erations and business. Despite many excellent impact, only a small fraction of lending goes di-
achievements around the world, despite major rectly to strengthen environmental manage-
intellectual accomplishments and many policy ment, advance environmentally sound growth
innovations, and despite state-of-the-art envi- and investment through and with the private
ronmental safeguards, the Bank Group contin- sector, and promote transitions toward envi-
ues to give low de facto priority to the goal of ronmental sustainability in key sectors such
enhancing the environmental sustainability of as transport, agriculture, and energy.
development. This is documented convincingly
by the evaluation report, particularly in terms of • Coordination of actions in-house and building
the levels of financing dedicated to this pur- momentum with partners.
pose, and the lack of integration of a systematic The Bank Group has not sufficiently acted “as
environmental sustainability perspective across one” in addressing strategic environmental chal-
policy and financial instruments. For example, lenges. In most cases, International Bank for Re-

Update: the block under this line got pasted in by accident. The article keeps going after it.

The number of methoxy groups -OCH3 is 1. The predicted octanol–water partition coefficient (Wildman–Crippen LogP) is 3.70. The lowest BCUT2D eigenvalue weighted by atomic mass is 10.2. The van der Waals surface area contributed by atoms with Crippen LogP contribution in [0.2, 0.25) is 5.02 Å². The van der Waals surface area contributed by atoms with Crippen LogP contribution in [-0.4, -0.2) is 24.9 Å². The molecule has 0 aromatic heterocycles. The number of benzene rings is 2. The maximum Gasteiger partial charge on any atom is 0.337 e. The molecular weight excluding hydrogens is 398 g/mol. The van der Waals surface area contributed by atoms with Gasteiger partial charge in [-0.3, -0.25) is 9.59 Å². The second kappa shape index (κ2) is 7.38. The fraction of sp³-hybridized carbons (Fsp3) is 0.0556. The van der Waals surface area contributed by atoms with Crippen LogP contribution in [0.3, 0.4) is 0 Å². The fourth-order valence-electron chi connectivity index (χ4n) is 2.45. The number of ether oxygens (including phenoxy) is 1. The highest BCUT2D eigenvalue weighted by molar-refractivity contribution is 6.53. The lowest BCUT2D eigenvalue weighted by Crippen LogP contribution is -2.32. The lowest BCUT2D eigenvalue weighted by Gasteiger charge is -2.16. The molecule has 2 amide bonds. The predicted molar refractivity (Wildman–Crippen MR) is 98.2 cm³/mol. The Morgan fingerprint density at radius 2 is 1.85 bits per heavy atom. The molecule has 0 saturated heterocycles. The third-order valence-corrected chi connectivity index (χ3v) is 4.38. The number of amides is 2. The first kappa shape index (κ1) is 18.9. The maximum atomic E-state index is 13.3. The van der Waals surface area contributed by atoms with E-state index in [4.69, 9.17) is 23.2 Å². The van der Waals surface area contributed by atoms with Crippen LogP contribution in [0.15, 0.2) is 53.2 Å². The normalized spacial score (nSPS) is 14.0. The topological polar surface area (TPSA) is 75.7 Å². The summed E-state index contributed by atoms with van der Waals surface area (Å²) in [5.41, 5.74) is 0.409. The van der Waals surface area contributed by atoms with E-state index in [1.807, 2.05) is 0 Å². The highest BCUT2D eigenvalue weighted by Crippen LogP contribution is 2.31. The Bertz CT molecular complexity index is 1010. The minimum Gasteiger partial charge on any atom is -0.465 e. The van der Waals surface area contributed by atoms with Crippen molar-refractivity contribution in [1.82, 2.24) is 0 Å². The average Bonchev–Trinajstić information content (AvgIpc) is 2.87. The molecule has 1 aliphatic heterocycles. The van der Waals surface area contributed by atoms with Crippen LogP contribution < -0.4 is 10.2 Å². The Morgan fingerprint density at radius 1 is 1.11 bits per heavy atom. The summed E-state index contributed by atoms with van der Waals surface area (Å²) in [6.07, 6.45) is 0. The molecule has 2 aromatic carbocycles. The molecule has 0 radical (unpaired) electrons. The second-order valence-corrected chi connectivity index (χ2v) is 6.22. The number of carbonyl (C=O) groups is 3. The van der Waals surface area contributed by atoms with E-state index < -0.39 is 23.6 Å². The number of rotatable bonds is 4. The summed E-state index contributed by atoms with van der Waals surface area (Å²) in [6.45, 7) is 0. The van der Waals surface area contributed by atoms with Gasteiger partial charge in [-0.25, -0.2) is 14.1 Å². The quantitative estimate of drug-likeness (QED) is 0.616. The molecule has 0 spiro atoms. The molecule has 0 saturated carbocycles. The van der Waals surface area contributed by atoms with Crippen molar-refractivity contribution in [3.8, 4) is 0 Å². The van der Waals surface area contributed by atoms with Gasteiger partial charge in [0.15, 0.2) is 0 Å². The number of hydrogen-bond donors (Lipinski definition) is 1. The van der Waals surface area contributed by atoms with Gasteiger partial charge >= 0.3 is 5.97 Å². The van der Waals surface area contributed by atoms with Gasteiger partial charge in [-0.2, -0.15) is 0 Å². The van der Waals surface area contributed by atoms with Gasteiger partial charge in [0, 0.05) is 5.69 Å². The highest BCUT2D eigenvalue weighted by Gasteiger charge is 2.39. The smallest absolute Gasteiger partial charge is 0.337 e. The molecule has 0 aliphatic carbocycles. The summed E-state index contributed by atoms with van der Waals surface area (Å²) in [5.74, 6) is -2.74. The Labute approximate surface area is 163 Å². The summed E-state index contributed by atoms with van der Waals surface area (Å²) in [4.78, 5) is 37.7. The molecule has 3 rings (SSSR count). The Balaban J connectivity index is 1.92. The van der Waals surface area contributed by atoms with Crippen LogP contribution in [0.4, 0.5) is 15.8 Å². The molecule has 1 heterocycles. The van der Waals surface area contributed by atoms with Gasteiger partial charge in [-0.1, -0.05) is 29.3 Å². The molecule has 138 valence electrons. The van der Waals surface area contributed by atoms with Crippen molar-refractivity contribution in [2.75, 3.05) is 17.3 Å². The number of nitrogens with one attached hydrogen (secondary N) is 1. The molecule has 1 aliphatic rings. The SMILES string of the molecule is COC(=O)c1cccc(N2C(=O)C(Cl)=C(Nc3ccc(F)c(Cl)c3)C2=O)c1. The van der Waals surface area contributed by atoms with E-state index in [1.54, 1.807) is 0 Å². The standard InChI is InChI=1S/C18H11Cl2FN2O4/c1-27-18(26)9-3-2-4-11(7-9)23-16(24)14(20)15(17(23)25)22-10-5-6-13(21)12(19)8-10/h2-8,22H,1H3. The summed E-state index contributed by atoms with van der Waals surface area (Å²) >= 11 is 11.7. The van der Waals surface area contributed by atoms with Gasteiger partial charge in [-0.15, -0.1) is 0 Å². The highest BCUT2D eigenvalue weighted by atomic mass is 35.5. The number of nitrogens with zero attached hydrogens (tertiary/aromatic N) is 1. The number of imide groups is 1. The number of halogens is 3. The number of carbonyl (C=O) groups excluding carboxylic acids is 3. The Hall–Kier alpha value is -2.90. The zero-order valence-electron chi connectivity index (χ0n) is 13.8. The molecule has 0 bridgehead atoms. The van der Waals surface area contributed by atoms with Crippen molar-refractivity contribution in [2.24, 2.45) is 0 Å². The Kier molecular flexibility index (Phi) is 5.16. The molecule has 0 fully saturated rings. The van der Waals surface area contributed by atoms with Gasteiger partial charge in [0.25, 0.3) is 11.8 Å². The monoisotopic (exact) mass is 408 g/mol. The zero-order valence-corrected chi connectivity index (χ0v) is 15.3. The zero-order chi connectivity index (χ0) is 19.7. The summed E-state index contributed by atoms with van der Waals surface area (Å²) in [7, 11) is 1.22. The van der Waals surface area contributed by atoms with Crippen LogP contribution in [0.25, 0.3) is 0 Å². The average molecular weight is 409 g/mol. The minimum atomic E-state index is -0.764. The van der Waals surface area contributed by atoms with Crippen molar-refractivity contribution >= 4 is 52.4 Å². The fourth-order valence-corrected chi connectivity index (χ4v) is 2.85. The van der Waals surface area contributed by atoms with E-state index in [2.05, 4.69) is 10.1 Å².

the Bank (International Bank for Reconstruction construction and Development/International
E N V I R O N M E N TA L S U S TA I N A B I L I T Y
Development Association, IFC, and MIGA have place, to meet broader environmental
pursued, separately, what they considered to be objectives.
their particular niche “in the market.” While we • Examine how the Bank Group establishes its
agree that mandates should remain distinct and comparative advantage in environmental pro-
clear for each of the three, greater efforts to gramming in relation to other players/partners
jointly identify and pursue opportunities for in the field of environment and development,
synergy is expected. including the regional development banks,
The Bank Group should look beyond itself which have a distinct relationship with coun-
and its relations with client countries, not least try governments in their regions, as well as
in the context of developing new strategies in the United Nations and international non-